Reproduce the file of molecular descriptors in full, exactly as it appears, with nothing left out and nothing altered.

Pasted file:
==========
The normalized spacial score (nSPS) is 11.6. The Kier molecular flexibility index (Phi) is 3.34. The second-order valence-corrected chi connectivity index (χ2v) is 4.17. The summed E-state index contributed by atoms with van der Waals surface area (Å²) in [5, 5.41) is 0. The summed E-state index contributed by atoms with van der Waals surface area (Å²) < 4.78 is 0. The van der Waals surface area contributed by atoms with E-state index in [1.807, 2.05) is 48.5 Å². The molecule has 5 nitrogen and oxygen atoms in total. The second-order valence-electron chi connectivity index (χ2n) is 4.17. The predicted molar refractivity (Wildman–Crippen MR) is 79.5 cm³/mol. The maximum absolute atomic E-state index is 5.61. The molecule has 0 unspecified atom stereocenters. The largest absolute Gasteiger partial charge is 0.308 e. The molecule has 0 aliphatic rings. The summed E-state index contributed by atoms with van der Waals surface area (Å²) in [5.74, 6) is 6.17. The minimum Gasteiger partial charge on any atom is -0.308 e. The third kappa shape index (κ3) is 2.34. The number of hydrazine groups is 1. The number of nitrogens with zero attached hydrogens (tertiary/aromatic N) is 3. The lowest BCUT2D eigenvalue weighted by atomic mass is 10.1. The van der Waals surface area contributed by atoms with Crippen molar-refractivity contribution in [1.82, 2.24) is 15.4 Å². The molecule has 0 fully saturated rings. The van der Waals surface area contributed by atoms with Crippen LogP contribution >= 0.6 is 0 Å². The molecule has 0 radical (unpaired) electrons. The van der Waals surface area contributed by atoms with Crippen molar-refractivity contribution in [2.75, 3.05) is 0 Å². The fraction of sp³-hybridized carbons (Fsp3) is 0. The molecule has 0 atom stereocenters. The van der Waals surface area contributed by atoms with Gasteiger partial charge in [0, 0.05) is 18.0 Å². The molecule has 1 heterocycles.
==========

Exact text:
The normalized spacial score (nSPS) is 11.6. The Kier molecular flexibility index (Phi) is 3.34. The second-order valence-corrected chi connectivity index (χ2v) is 4.17. The summed E-state index contributed by atoms with van der Waals surface area (Å²) in [5, 5.41) is 0. The summed E-state index contributed by atoms with van der Waals surface area (Å²) < 4.78 is 0. The van der Waals surface area contributed by atoms with E-state index in [1.807, 2.05) is 48.5 Å². The molecule has 5 nitrogen and oxygen atoms in total. The second-order valence-electron chi connectivity index (χ2n) is 4.17. The predicted molar refractivity (Wildman–Crippen MR) is 79.5 cm³/mol. The maximum absolute atomic E-state index is 5.61. The molecule has 0 unspecified atom stereocenters. The largest absolute Gasteiger partial charge is 0.308 e. The molecule has 0 aliphatic rings. The summed E-state index contributed by atoms with van der Waals surface area (Å²) in [5.74, 6) is 6.17. The minimum Gasteiger partial charge on any atom is -0.308 e. The third kappa shape index (κ3) is 2.34. The number of hydrazine groups is 1. The number of nitrogens with zero attached hydrogens (tertiary/aromatic N) is 3. The lowest BCUT2D eigenvalue weighted by atomic mass is 10.1. The van der Waals surface area contributed by atoms with Crippen molar-refractivity contribution in [1.82, 2.24) is 15.4 Å². The molecule has 0 fully saturated rings. The van der Waals surface area contributed by atoms with Crippen LogP contribution >= 0.6 is 0 Å². The molecule has 0 radical (unpaired) electrons. The van der Waals surface area contributed by atoms with Crippen molar-refractivity contribution in [2.75, 3.05) is 0 Å². The fraction of sp³-hybridized carbons (Fsp3) is 0. The molecule has 0 atom stereocenters. The van der Waals surface area contributed by atoms with Gasteiger partial charge in [0, 0.05) is 18.0 Å². The molecule has 1 heterocycles.